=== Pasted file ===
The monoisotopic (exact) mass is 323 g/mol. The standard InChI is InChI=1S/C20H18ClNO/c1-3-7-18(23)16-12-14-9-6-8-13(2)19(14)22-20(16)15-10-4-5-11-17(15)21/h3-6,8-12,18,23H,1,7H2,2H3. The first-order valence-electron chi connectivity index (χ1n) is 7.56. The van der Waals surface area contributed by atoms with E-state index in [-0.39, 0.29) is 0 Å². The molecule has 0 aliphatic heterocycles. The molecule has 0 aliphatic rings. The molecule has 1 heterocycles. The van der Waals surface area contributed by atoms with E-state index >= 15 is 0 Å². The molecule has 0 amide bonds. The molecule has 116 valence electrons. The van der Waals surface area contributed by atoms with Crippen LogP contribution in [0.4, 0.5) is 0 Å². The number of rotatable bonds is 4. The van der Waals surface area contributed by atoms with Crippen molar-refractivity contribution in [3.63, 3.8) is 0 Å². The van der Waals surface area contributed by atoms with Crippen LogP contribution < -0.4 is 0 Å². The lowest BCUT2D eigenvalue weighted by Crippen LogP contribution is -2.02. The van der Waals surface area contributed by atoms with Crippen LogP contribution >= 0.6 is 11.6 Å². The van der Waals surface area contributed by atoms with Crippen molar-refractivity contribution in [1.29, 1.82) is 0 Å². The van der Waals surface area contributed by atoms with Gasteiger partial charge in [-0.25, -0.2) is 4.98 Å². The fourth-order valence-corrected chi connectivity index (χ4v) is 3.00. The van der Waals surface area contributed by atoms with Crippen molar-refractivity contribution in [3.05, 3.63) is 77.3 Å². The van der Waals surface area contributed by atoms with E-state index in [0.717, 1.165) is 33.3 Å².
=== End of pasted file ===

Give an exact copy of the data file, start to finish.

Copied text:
The monoisotopic (exact) mass is 323 g/mol. The standard InChI is InChI=1S/C20H18ClNO/c1-3-7-18(23)16-12-14-9-6-8-13(2)19(14)22-20(16)15-10-4-5-11-17(15)21/h3-6,8-12,18,23H,1,7H2,2H3. The first-order valence-electron chi connectivity index (χ1n) is 7.56. The van der Waals surface area contributed by atoms with E-state index in [-0.39, 0.29) is 0 Å². The molecule has 0 aliphatic heterocycles. The molecule has 0 aliphatic rings. The molecule has 1 heterocycles. The van der Waals surface area contributed by atoms with E-state index >= 15 is 0 Å². The molecule has 0 amide bonds. The molecule has 116 valence electrons. The van der Waals surface area contributed by atoms with Crippen LogP contribution in [0.4, 0.5) is 0 Å². The number of rotatable bonds is 4. The van der Waals surface area contributed by atoms with Crippen molar-refractivity contribution in [3.63, 3.8) is 0 Å². The van der Waals surface area contributed by atoms with Crippen LogP contribution < -0.4 is 0 Å². The lowest BCUT2D eigenvalue weighted by Crippen LogP contribution is -2.02. The van der Waals surface area contributed by atoms with Crippen LogP contribution >= 0.6 is 11.6 Å². The van der Waals surface area contributed by atoms with Crippen molar-refractivity contribution in [1.29, 1.82) is 0 Å². The van der Waals surface area contributed by atoms with Gasteiger partial charge in [-0.25, -0.2) is 4.98 Å². The fourth-order valence-corrected chi connectivity index (χ4v) is 3.00. The van der Waals surface area contributed by atoms with Crippen molar-refractivity contribution in [3.05, 3.63) is 77.3 Å². The van der Waals surface area contributed by atoms with E-state index in [0.717, 1.165) is 33.3 Å².